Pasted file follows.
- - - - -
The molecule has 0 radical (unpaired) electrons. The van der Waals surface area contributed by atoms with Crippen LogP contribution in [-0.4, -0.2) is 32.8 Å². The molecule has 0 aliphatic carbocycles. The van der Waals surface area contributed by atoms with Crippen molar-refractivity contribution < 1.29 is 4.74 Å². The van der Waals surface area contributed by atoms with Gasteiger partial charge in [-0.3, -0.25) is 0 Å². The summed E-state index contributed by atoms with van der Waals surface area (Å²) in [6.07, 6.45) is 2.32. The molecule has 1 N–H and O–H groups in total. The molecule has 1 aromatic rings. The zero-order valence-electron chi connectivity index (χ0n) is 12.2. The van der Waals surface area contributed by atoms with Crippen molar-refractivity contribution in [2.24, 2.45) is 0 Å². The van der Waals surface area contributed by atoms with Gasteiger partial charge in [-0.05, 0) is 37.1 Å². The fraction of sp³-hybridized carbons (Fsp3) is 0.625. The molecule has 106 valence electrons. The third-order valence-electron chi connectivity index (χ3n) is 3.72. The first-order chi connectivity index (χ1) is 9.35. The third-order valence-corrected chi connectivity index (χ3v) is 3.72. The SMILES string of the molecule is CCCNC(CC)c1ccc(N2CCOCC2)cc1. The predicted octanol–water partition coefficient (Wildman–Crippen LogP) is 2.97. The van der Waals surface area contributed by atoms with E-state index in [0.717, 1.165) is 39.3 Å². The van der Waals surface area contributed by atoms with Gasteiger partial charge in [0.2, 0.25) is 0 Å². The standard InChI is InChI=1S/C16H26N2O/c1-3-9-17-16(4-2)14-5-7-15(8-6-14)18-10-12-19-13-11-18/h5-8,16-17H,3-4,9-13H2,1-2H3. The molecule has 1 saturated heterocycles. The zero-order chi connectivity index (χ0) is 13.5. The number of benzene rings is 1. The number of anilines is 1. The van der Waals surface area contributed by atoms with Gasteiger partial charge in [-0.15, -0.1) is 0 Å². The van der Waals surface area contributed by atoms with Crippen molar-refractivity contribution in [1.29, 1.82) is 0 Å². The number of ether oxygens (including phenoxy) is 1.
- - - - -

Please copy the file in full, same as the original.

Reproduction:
The molecule has 0 radical (unpaired) electrons. The van der Waals surface area contributed by atoms with Crippen LogP contribution in [-0.4, -0.2) is 32.8 Å². The molecule has 0 aliphatic carbocycles. The van der Waals surface area contributed by atoms with Crippen molar-refractivity contribution < 1.29 is 4.74 Å². The van der Waals surface area contributed by atoms with Gasteiger partial charge in [-0.3, -0.25) is 0 Å². The summed E-state index contributed by atoms with van der Waals surface area (Å²) in [6.07, 6.45) is 2.32. The molecule has 1 N–H and O–H groups in total. The molecule has 1 aromatic rings. The zero-order valence-electron chi connectivity index (χ0n) is 12.2. The van der Waals surface area contributed by atoms with Crippen molar-refractivity contribution in [2.24, 2.45) is 0 Å². The van der Waals surface area contributed by atoms with Gasteiger partial charge in [-0.05, 0) is 37.1 Å². The fraction of sp³-hybridized carbons (Fsp3) is 0.625. The molecule has 106 valence electrons. The third-order valence-electron chi connectivity index (χ3n) is 3.72. The first-order chi connectivity index (χ1) is 9.35. The third-order valence-corrected chi connectivity index (χ3v) is 3.72. The SMILES string of the molecule is CCCNC(CC)c1ccc(N2CCOCC2)cc1. The predicted octanol–water partition coefficient (Wildman–Crippen LogP) is 2.97. The van der Waals surface area contributed by atoms with E-state index in [0.717, 1.165) is 39.3 Å². The van der Waals surface area contributed by atoms with Gasteiger partial charge in [0.2, 0.25) is 0 Å². The standard InChI is InChI=1S/C16H26N2O/c1-3-9-17-16(4-2)14-5-7-15(8-6-14)18-10-12-19-13-11-18/h5-8,16-17H,3-4,9-13H2,1-2H3. The molecule has 1 saturated heterocycles. The zero-order chi connectivity index (χ0) is 13.5. The number of benzene rings is 1. The number of anilines is 1. The van der Waals surface area contributed by atoms with Gasteiger partial charge in [-0.15, -0.1) is 0 Å². The van der Waals surface area contributed by atoms with Crippen molar-refractivity contribution in [1.29, 1.82) is 0 Å². The number of ether oxygens (including phenoxy) is 1.